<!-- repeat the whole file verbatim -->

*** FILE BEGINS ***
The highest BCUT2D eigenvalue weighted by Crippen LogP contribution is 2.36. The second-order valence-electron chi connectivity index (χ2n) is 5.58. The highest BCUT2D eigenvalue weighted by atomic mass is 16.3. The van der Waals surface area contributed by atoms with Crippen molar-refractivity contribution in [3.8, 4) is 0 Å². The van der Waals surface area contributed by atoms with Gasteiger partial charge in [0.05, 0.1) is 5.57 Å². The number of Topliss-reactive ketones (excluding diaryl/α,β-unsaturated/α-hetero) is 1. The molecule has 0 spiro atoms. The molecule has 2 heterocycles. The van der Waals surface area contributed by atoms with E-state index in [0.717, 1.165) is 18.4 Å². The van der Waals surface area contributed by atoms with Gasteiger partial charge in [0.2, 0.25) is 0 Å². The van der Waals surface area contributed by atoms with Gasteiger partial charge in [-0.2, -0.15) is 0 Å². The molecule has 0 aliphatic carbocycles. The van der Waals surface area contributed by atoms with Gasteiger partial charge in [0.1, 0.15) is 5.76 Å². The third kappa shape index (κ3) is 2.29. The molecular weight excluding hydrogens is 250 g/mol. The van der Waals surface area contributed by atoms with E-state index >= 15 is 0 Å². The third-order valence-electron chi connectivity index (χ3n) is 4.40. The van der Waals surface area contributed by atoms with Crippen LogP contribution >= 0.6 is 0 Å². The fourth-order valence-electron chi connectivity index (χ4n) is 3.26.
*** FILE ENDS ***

The highest BCUT2D eigenvalue weighted by Crippen LogP contribution is 2.36. The second-order valence-electron chi connectivity index (χ2n) is 5.58. The highest BCUT2D eigenvalue weighted by atomic mass is 16.3. The van der Waals surface area contributed by atoms with Crippen molar-refractivity contribution in [3.8, 4) is 0 Å². The van der Waals surface area contributed by atoms with Gasteiger partial charge in [0.05, 0.1) is 5.57 Å². The number of Topliss-reactive ketones (excluding diaryl/α,β-unsaturated/α-hetero) is 1. The molecule has 0 spiro atoms. The molecule has 2 heterocycles. The van der Waals surface area contributed by atoms with E-state index in [0.717, 1.165) is 18.4 Å². The van der Waals surface area contributed by atoms with Gasteiger partial charge in [0.2, 0.25) is 0 Å². The van der Waals surface area contributed by atoms with Gasteiger partial charge in [-0.2, -0.15) is 0 Å². The molecule has 0 aliphatic carbocycles. The van der Waals surface area contributed by atoms with Gasteiger partial charge in [0.1, 0.15) is 5.76 Å². The third kappa shape index (κ3) is 2.29. The molecular weight excluding hydrogens is 250 g/mol. The van der Waals surface area contributed by atoms with E-state index >= 15 is 0 Å². The third-order valence-electron chi connectivity index (χ3n) is 4.40. The van der Waals surface area contributed by atoms with Crippen LogP contribution >= 0.6 is 0 Å². The fourth-order valence-electron chi connectivity index (χ4n) is 3.26.